The barrel and magazine are held in alignment by a barrel band that has screws on both sides that engage a notch in the underside of the barrel. When disassembling, it is best to completely remove these screws to avoid gouging unsightly grooves in the barrel. When reassembling, line up the band with the barrel notch and put the screws in carefully so that they engage the notch. After the screws are tightened down, they are actually drawn up against the band's internal bushing. Tightening the screws will likely cause the bushing to rotate and bear against the magazine tube, restricting the free movement of the tube and leaving scratches in the tube if it is forced against the friction of the bushing. To free the magazine tube, after tightening the second screw, go back to the first screw and use it to rotate the bushing a little until the magazine tube can be rotated with the least amount of force.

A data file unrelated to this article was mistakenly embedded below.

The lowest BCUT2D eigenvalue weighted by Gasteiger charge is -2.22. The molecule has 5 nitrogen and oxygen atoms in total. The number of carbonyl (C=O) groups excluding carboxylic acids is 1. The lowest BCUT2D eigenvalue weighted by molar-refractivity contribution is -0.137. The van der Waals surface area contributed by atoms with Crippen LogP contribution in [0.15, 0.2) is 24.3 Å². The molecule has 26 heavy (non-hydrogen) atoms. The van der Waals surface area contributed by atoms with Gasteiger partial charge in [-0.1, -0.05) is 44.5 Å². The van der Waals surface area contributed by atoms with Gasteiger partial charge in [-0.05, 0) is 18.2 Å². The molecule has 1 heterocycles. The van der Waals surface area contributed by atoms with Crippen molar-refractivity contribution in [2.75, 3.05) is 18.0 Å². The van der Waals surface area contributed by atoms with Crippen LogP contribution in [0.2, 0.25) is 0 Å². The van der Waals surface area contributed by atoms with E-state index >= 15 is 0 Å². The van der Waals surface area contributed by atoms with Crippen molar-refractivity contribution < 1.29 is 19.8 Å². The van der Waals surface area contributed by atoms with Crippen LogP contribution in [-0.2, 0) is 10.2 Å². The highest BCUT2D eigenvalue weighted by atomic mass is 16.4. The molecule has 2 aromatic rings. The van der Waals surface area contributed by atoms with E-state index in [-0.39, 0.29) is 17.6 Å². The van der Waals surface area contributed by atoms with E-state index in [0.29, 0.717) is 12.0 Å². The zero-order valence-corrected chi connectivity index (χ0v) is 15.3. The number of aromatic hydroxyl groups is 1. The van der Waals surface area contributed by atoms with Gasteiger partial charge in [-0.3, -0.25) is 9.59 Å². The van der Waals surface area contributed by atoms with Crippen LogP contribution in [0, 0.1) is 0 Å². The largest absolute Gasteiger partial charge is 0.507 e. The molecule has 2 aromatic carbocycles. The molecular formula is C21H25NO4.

After the hammer falls, the slide has to move forward slightly to unlock the action. In shooting, recoil will take care of this automatically but, when lowering the hammer on an empty chamber or pressing the action unlock button at full-cock, the operator must provide the motion manually. Since the Model 97 will slam fire if the trigger is held back while the action is cycled, the operator must develop the habit of removing the trigger finger from the trigger after each shot. (This is a desirable feature for CAS.)

The Model 97 does not have a safety and should be tested for inadvertent hammer fall from the full cock and half cock position. Cycle the firearm while empty and have it repaired if the hammer follows the slide or if the hammer can be jarred off half or full cock. Place it at half cock and have it repaired if the hammer can be dropped by pulling on the trigger. Pull the hammer back from the half cock position and drop it back to half cock with the finger off the trigger. If the hammer fails to be caught in the half cock position, have the firearm repaired. On shotguns that do not have the chamber length stamped over the chamber, have the chamber depth checked to assure that it is sufficient for modern 2-3/4" ammunition.